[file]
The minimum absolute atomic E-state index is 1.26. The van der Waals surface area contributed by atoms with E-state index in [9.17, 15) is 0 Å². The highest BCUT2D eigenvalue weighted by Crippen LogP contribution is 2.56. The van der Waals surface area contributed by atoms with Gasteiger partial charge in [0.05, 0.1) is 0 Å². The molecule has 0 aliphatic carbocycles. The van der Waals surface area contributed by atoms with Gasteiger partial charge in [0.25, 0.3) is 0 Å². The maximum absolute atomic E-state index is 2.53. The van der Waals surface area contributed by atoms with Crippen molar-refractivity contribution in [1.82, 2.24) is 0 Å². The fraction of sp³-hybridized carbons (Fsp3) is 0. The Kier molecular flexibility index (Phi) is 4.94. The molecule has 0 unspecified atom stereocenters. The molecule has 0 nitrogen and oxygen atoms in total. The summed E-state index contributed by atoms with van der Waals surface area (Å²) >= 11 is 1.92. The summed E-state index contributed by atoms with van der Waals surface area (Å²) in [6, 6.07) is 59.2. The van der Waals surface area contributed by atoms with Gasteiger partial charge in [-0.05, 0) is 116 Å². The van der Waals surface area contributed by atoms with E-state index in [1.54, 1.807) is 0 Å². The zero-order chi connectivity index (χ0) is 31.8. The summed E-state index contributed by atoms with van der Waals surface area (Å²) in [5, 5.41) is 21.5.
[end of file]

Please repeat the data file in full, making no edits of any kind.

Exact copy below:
The minimum absolute atomic E-state index is 1.26. The van der Waals surface area contributed by atoms with E-state index in [9.17, 15) is 0 Å². The highest BCUT2D eigenvalue weighted by Crippen LogP contribution is 2.56. The van der Waals surface area contributed by atoms with Gasteiger partial charge in [0.05, 0.1) is 0 Å². The molecule has 0 aliphatic carbocycles. The van der Waals surface area contributed by atoms with Gasteiger partial charge in [0.25, 0.3) is 0 Å². The maximum absolute atomic E-state index is 2.53. The van der Waals surface area contributed by atoms with Crippen molar-refractivity contribution in [1.82, 2.24) is 0 Å². The fraction of sp³-hybridized carbons (Fsp3) is 0. The Kier molecular flexibility index (Phi) is 4.94. The molecule has 0 unspecified atom stereocenters. The molecule has 0 nitrogen and oxygen atoms in total. The summed E-state index contributed by atoms with van der Waals surface area (Å²) >= 11 is 1.92. The summed E-state index contributed by atoms with van der Waals surface area (Å²) in [6, 6.07) is 59.2. The van der Waals surface area contributed by atoms with Gasteiger partial charge in [-0.05, 0) is 116 Å². The van der Waals surface area contributed by atoms with E-state index in [1.54, 1.807) is 0 Å². The zero-order chi connectivity index (χ0) is 31.8. The summed E-state index contributed by atoms with van der Waals surface area (Å²) in [5, 5.41) is 21.5.